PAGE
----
FTC focuses on criminal spam

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Four years ago, DMA President H. Robert Wientzen received a hostile reception at the FTC's Spam Summit when he defended opt-out-based e-mail marketing. In those days, government regulators and consumer advocates wanted to place a stranglehold on all electronic marketers.

This year, Lois Greisman, associate director of marketing practices at the FTC, opened the most recent Spam Summit by quoting Bob Dylan: "The times they are a changing." Attendees agreed.

The summit focused not on the regulation of mainstream marketers but on halting the rampage of malicious and criminal spammers.

Summit panelists agreed that legitimate businesses have shown a genuine commitment to authentication and other practices designed to protect consumers from unwanted e-mail. Now, they said, the FTC and other groups should focus on fighting the explosion in criminal spamming that threatens to weaken consumer confidence and impose huge costs on legitimate businesses.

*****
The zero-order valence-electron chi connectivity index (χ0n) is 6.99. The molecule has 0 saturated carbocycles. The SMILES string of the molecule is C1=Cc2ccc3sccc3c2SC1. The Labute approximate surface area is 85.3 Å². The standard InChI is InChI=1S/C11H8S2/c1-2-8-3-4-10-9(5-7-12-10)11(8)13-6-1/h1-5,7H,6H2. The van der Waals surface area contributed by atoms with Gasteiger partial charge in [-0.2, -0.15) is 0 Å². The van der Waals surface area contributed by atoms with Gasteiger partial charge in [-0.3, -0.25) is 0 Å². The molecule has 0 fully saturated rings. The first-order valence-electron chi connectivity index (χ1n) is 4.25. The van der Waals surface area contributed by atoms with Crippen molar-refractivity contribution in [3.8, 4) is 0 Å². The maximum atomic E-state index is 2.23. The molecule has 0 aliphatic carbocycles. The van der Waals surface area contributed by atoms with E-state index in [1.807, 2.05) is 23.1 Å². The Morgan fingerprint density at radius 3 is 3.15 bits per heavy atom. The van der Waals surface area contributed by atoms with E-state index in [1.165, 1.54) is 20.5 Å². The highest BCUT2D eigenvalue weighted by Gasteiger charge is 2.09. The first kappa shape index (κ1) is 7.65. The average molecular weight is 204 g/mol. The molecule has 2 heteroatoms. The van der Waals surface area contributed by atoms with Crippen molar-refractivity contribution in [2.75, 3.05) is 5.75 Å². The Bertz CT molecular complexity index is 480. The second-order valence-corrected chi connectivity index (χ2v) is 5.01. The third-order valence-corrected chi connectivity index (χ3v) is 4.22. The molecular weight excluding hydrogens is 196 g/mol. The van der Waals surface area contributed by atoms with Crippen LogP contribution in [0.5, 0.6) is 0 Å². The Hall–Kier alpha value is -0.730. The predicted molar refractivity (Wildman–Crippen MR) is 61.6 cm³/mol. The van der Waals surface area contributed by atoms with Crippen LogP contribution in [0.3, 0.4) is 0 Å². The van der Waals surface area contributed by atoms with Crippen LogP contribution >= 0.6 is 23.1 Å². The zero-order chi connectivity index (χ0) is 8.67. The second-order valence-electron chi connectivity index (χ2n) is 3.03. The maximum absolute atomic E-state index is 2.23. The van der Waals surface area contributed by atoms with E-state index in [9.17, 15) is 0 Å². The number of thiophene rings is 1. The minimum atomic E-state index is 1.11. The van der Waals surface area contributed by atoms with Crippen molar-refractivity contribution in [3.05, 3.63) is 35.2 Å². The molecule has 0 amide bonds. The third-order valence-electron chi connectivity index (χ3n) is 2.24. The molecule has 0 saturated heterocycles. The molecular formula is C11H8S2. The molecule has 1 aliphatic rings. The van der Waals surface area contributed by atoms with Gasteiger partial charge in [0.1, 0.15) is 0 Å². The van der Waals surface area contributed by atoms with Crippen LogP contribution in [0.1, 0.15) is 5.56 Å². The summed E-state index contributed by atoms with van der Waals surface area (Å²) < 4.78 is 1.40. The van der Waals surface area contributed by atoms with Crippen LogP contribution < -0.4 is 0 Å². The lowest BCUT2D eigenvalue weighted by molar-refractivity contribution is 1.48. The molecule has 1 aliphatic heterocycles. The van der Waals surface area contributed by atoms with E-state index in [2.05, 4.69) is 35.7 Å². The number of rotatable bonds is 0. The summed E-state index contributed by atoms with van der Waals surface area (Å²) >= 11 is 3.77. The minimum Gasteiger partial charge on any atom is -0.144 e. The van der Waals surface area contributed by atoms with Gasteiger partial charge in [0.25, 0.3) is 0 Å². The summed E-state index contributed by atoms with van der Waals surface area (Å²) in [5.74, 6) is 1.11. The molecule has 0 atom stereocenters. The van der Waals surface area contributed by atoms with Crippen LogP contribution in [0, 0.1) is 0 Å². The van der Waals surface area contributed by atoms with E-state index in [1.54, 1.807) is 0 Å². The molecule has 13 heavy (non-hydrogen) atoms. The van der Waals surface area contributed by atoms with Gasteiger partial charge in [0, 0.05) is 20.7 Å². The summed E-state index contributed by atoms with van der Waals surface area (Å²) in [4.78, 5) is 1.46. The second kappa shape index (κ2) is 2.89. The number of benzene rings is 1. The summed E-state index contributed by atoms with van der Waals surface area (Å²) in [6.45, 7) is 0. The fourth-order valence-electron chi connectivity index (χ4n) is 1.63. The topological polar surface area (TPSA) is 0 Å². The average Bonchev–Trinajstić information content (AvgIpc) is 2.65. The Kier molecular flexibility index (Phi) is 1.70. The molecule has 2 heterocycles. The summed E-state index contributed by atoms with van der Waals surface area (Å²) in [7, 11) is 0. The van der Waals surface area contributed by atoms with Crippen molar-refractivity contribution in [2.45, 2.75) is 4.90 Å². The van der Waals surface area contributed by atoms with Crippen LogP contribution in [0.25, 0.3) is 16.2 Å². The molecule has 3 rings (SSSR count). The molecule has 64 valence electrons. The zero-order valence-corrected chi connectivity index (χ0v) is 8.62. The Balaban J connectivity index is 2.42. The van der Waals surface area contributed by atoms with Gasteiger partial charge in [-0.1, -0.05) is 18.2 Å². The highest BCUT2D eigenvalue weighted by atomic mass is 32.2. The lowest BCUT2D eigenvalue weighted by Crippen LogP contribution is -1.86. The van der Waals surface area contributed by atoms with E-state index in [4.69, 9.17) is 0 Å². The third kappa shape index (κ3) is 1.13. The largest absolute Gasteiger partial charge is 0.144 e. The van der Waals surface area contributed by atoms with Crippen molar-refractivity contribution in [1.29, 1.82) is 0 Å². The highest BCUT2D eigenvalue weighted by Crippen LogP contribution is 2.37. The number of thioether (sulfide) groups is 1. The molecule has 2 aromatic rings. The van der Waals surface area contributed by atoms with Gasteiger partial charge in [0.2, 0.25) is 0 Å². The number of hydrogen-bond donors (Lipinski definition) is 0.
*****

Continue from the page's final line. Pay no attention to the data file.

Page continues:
During 2006, spam e-mails increased from 32 billion to 75 billion per day. FTC chairman Deborah Platt Majoras shared the commission's approach to spam: enforcement of applicable laws, increased use of authentication technologies, and increased consumer education.

Interestingly, no one believed new US laws were necessary to combat the growing volume of spam. Instead, they discussed the necessity of a multinational approach to combat the growing problem of spam originating outside the United States.

Panelists endorsed cooperative efforts between Internet service providers and marketers to create best practices. Suggestions included authentication, accreditation for authorized businesses, use of digital signatures, and greater monitoring by both originating and receiving ISPs, among other measures. No clear frontrunner emerged from the debate.

Although questions were left unanswered by the summit, the conference provided good news for legitimate e-mail marketers. As the FTC's enforcement efforts focus on stymieing criminal and fraudulent spammers, legitimate businesses that follow the rules may receive some welcome relief from the negative attention they have received in the past.

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